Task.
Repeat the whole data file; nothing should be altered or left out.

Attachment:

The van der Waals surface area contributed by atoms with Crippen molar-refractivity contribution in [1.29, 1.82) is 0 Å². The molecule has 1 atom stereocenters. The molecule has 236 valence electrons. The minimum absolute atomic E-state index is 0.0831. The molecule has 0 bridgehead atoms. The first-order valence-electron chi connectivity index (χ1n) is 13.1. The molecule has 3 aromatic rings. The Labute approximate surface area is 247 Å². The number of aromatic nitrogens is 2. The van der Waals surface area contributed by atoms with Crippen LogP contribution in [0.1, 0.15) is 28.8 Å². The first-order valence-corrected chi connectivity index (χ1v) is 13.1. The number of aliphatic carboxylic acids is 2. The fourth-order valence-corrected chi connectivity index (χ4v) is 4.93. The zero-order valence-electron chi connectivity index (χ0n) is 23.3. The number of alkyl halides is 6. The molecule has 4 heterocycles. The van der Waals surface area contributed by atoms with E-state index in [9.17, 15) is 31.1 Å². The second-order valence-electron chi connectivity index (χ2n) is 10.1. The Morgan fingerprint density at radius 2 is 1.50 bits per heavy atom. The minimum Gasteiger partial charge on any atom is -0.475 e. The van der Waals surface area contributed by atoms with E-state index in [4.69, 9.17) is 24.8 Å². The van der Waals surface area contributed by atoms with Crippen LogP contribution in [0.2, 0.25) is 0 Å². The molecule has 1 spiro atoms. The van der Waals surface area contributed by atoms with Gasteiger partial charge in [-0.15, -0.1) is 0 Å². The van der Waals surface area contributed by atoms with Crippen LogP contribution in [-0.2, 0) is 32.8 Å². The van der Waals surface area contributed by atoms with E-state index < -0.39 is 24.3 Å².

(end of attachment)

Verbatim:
The van der Waals surface area contributed by atoms with Crippen molar-refractivity contribution in [1.29, 1.82) is 0 Å². The molecule has 1 atom stereocenters. The molecule has 236 valence electrons. The minimum absolute atomic E-state index is 0.0831. The molecule has 0 bridgehead atoms. The first-order valence-electron chi connectivity index (χ1n) is 13.1. The molecule has 3 aromatic rings. The Labute approximate surface area is 247 Å². The number of aromatic nitrogens is 2. The van der Waals surface area contributed by atoms with Crippen LogP contribution in [0.1, 0.15) is 28.8 Å². The first-order valence-corrected chi connectivity index (χ1v) is 13.1. The number of aliphatic carboxylic acids is 2. The fourth-order valence-corrected chi connectivity index (χ4v) is 4.93. The zero-order valence-electron chi connectivity index (χ0n) is 23.3. The number of alkyl halides is 6. The molecule has 4 heterocycles. The van der Waals surface area contributed by atoms with E-state index in [9.17, 15) is 31.1 Å². The second-order valence-electron chi connectivity index (χ2n) is 10.1. The Morgan fingerprint density at radius 2 is 1.50 bits per heavy atom. The minimum Gasteiger partial charge on any atom is -0.475 e. The van der Waals surface area contributed by atoms with E-state index in [4.69, 9.17) is 24.8 Å². The van der Waals surface area contributed by atoms with Crippen LogP contribution in [0.2, 0.25) is 0 Å². The molecule has 1 spiro atoms. The van der Waals surface area contributed by atoms with Gasteiger partial charge in [-0.15, -0.1) is 0 Å². The van der Waals surface area contributed by atoms with Crippen LogP contribution in [-0.2, 0) is 32.8 Å². The van der Waals surface area contributed by atoms with E-state index < -0.39 is 24.3 Å².